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I_Make_Mistakes Donating Member (1000+ posts) Send PM | Profile | Ignore Wed Sep-28-05 12:18 AM
Response to Reply #1
2. Well, jeez since I have been taking the pill as a smoker, does that
Edited on Wed Sep-28-05 12:29 AM by I_Make_Mistakes
change your point of view?

I have been categorized as a visual communicator so maybe I am not communicating well. If you take the pill as a single, who only has a sexual contact, once in a blue moon, me, this pill would work way more effectively and without any contraindications.

Why are you so hostile?

And just to be thorough, I knew someone who lost a leg due to blood clots. Does that make you happy?

Do you think the pharma will make more from 1 pill in 3, 6, 12 months or almost everyday pill, 3,6,12 months (Oh and let's not forget the 6 month Dr. appointment to get that prescription?).

Some people can't afford Dr. appts., look at the uninsured. This pill was supposed to be over the counter. I have no idea where you are coming from, but obviously you aren't a woman.
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Lexingtonian Donating Member (1000+ posts) Send PM | Profile | Ignore Wed Sep-28-05 01:22 AM
Response to Reply #2
6. I dunno

A command of the facts tends to change my p.o.v. faster than anything else, since you asked.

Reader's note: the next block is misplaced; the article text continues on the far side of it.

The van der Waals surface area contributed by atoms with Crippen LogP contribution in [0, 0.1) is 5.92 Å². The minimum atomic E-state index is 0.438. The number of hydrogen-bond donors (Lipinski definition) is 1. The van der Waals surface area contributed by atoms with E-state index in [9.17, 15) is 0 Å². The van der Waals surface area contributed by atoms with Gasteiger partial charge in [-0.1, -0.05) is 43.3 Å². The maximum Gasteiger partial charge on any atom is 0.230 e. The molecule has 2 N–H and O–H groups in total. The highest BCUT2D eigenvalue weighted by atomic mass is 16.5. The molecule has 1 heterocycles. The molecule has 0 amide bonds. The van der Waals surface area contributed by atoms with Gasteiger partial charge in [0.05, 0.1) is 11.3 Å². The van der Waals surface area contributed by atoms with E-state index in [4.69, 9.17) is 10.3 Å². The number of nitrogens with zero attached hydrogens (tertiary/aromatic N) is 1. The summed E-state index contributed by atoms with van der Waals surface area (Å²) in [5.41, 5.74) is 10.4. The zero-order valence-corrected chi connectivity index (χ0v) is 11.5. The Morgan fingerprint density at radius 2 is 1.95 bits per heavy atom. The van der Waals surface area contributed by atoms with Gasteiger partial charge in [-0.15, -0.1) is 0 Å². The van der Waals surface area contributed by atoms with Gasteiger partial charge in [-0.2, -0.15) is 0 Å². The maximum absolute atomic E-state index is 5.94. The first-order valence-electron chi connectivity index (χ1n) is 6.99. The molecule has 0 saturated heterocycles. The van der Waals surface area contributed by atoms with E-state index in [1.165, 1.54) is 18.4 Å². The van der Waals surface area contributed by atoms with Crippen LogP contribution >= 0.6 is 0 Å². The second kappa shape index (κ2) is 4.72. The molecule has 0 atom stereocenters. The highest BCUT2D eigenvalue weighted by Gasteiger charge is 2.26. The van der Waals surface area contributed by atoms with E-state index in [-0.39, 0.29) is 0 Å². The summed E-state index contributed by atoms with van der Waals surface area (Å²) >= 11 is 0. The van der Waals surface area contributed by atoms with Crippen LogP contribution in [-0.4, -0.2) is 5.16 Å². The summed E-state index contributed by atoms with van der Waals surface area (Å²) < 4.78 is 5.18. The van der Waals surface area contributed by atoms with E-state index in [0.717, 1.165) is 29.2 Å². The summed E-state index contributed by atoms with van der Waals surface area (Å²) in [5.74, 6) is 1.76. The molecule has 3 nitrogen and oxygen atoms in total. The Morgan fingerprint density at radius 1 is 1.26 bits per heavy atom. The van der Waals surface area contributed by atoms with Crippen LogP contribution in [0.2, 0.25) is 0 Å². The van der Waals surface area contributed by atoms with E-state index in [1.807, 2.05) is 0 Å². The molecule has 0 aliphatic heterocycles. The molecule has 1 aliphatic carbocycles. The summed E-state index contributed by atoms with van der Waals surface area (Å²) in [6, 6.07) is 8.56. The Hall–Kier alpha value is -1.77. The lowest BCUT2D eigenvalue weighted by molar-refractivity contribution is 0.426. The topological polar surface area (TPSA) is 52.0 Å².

I'm disagreeing with your idea that the pharma industry has meaningful financial incentive to suppress Plan B. There isn't much money to be made or lost by that. Plan B is good, as they see it, in giving women a far easier option than chemical or surgical abortion should regular contraception fail or not be available. They simply regard it as a backup product that will sell at 2% or 5% of the rate of their monthly packs, making it easier to get women with medical risks (like yours) off them and keep those who aren't at risk of that but have the odd accidental problem with the regularly taken kind on them.

If you actually knew, or did, the math- and I've been in the industry- you wouldn't suspect anything of the kind. The profit angle is neglegible in the decision.

Trust me, it's the fundies and such who are the reason. If you can get the New York Review of Books, the latest edition, there's a saddening (or maddening) article by Gary Wills on how (and why) Christian Right fringe groups and extremists have extraordinary but invisible power in the Bush Administration. This kind of opaque death of a basically sound measure by faceless red tape burial and strangulation is the kind of thing these people know how to do. They've done it with regulations in the business and taxation and environmental realms for decades, they do it within their religious groups all the time, it's how this shit gets done.
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I_Make_Mistakes Donating Member (1000+ posts) Send PM | Profile | Ignore Wed Sep-28-05 12:23 AM
Response to Reply #1
3. You need to re read my post. I wanted this drug passed over the
counter. In my view, men (mostly involved with the decision, are trying to control my body). It is not for sale and never has been, it's mine and what I do with it and to it, is mine to do.